The research unveiled that despite progress in global and national policy arenas, women working across the transport sector continue to face multiple impediments to entering, remaining, and advancing their careers. While there are regional and modal variations, the toolkit identifies 5 key barriers to women’s ability to enter and flourish in the transport sector and 5 entry points for action. 'Our study shows that currently despite many policies being in place it remains predominantly masculine,' said the toolkit’s co-author, Heather Allen, Independent Gender and Sustainable Transport expert.
Gendered stereotyping, discriminatory and unsafe workplace cultures, lack of flexible working and childcare provisions and ‘invisible’ glass ceilings are constraining progress towards a more gender-balanced workforce, with detrimental impacts on those women already working there.
Five key barriers
1. Gendered stereotyping
2. Discriminatory workplace culture
3. Lack of flexible working/childcare provision
4. Glass ceiling and low chances for career development
5. Lack of all forms of diversity at all levels
Although international and national equal opportunities and anti-discrimination policy frameworks lay the foundations for change, decision-makers in the transport sector cannot rely solely on these to generate the transformative shifts necessary at the rate required. 'If we can truly turn the dial on the gender balance in the transport sector, we will not only unlock commercial success, but we'll also improve the experience for customers switching to sustainable travel,' says Rachel Geliamassi, Managing Director, Stagecoach West, who’s an approach to rostering is used as a key case study in the toolkit — 'In Stagecoach, this toolkit will help to unlock this well overdue gender diversity including recruitment and talent development initiatives focused on equity.'
Targeted, effective action demands positive action at the organisational level, and there are many out there, which have proved incredibly successful; from innovative approaches to flexible working, new ways of collecting employee satisfaction data, partnerships between universities and operators, and platforms for addressing gender bias in recruitment.
Five key actions
1. Get recruitment right to eradicate stereotyping jobs
2. Implement inclusive workspaces
3. Provide flexible working for childcare
4. Leverage leadership potential
5. Deliver diversity beyond gender balance
The importance of leadership
Securing more women in leadership is essential for fostering diversity throughout an organisation, and in those which have succeeded in doing so, changes to entrenched cultures, recruitment and procurement practices often followed. 'Female leaders in our sector do not find themselves on the same footing as men,' Marta Serrano, EMT Valencia’s first female CEO, told the study authors.
There were indications from some that women are making headway in transport leadership. Indeed, almost 90% stated there are leadership and senior positions in their organisations currently (or in the recent past) held by women. However, while this progress is to be celebrated, it discloses the insufficient scale of advance. In a third of instances, no progress has been made over the last decade.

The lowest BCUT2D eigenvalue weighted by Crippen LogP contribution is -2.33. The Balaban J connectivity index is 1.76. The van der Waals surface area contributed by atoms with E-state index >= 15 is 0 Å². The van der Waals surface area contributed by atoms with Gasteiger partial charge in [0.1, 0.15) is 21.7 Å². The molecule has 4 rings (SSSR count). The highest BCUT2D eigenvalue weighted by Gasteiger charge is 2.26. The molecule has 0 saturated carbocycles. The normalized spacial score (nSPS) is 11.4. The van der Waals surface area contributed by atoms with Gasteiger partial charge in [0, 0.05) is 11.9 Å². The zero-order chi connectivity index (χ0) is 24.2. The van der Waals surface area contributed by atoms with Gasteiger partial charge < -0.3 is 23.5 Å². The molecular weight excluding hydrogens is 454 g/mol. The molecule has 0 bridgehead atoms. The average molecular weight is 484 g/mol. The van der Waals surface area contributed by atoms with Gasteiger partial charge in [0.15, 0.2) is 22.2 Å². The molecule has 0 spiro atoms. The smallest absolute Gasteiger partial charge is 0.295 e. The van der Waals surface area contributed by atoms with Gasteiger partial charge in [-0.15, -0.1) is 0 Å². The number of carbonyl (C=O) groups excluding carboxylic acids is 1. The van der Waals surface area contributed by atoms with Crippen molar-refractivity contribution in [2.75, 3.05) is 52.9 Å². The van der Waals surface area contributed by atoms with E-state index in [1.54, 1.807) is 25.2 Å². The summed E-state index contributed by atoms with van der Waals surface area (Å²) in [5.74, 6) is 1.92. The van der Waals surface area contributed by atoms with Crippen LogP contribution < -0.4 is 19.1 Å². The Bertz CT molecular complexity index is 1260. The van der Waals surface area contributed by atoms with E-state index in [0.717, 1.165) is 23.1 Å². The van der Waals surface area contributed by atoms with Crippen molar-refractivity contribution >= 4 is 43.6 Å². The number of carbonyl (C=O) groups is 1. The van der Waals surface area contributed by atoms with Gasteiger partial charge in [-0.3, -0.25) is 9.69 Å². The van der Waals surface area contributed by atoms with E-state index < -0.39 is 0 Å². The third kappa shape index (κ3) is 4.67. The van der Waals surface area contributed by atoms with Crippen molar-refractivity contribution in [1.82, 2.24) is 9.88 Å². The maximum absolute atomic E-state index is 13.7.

At the same time, as new technologies create opportunities for new and innovative mobility services, the lack of women in entrepreneurial positions is clear. 'Most new urban mobility solutions — electric kickscooters, autonomous vehicles, on-demand shuttle buses, urban air services — appeal mostly to young professional men with an above average income and education level. It is a systemic bias that we have to overcome if we want to create more diverse mobility solutions that will serve everybody,' says Sandra Phillips, Shared Mobility Architect, and founder of EmpowerWISM — an award that recognises and supports female entrepreneurs in transportation.
Diversity does not just mean gender balance
Critically, this study pushed conversations around diversity beyond just gender balance. There is clear recognition of the need for a more diverse workforce, yet there remains less understanding of the ways gender equity and other axes of identity intersect, and the impacts on everyday workplace behaviours.
This is an area that the sector must address more comprehensively. According to Mckinsey’s report this year, only a quarter of C-suite leaders are women, yet just 1/20 is a woman of colour, meanwhile, there has been clear recognition of the racial disparities in maternity leave provisions in the USA and UK. In many cases, recent reviews of diversity policies and internal practices were prompted by race-equal movements such as Black Lives Matter, which exposed the often 'invisible', passive or latent experiences of racism and the interconnections with gender inequality.
Do not reinvent the wheel!
The toolkit provides in-depth case studies on how actions can be initiated, the technologies on hand to assist, partnerships which can be created, and other key information for practitioners seeking hands-on solutions. This is not to say achieving gender equality will be easy, not success immediately, but action must start now!
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About the author:
Isobel Duxfield is Communications and Membership Manager at POLIS. She completed her MPhil in Gender Studies at the University of Cambridge, where she researched gender and cycling. Isobel manages the SUM4All project and has published academic work on gender and active mobility, and domestic violence prevention.